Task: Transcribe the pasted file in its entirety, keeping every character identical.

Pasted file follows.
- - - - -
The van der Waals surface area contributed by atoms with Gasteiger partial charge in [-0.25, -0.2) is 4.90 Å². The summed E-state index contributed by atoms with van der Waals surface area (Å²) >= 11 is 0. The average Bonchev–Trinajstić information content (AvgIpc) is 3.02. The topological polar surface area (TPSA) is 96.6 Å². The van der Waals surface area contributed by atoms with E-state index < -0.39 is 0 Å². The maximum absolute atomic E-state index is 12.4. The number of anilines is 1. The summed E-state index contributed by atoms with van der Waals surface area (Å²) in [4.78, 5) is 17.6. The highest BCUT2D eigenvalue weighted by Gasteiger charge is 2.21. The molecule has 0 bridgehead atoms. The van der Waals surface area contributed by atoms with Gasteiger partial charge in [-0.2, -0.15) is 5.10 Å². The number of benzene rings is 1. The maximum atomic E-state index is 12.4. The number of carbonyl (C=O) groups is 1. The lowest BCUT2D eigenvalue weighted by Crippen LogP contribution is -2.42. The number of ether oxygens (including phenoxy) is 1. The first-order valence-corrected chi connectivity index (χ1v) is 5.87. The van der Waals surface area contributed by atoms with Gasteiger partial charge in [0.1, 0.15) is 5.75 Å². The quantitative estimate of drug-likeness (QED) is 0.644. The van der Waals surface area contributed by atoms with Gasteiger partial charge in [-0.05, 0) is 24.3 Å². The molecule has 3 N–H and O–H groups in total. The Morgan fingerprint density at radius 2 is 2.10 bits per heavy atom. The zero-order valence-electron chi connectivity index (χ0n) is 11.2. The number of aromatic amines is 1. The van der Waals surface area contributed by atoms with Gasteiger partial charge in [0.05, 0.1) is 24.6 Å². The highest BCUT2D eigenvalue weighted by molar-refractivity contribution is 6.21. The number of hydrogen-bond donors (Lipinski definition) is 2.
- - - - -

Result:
The van der Waals surface area contributed by atoms with Gasteiger partial charge in [-0.25, -0.2) is 4.90 Å². The summed E-state index contributed by atoms with van der Waals surface area (Å²) >= 11 is 0. The average Bonchev–Trinajstić information content (AvgIpc) is 3.02. The topological polar surface area (TPSA) is 96.6 Å². The van der Waals surface area contributed by atoms with E-state index < -0.39 is 0 Å². The maximum absolute atomic E-state index is 12.4. The number of anilines is 1. The summed E-state index contributed by atoms with van der Waals surface area (Å²) in [4.78, 5) is 17.6. The highest BCUT2D eigenvalue weighted by Gasteiger charge is 2.21. The molecule has 0 bridgehead atoms. The van der Waals surface area contributed by atoms with Gasteiger partial charge in [-0.2, -0.15) is 5.10 Å². The number of benzene rings is 1. The maximum atomic E-state index is 12.4. The number of carbonyl (C=O) groups is 1. The lowest BCUT2D eigenvalue weighted by Crippen LogP contribution is -2.42. The number of ether oxygens (including phenoxy) is 1. The first-order valence-corrected chi connectivity index (χ1v) is 5.87. The van der Waals surface area contributed by atoms with Gasteiger partial charge in [0.1, 0.15) is 5.75 Å². The quantitative estimate of drug-likeness (QED) is 0.644. The van der Waals surface area contributed by atoms with Gasteiger partial charge in [-0.05, 0) is 24.3 Å². The molecule has 3 N–H and O–H groups in total. The Morgan fingerprint density at radius 2 is 2.10 bits per heavy atom. The zero-order valence-electron chi connectivity index (χ0n) is 11.2. The number of aromatic amines is 1. The van der Waals surface area contributed by atoms with Gasteiger partial charge in [0.05, 0.1) is 24.6 Å². The highest BCUT2D eigenvalue weighted by molar-refractivity contribution is 6.21. The number of hydrogen-bond donors (Lipinski definition) is 2.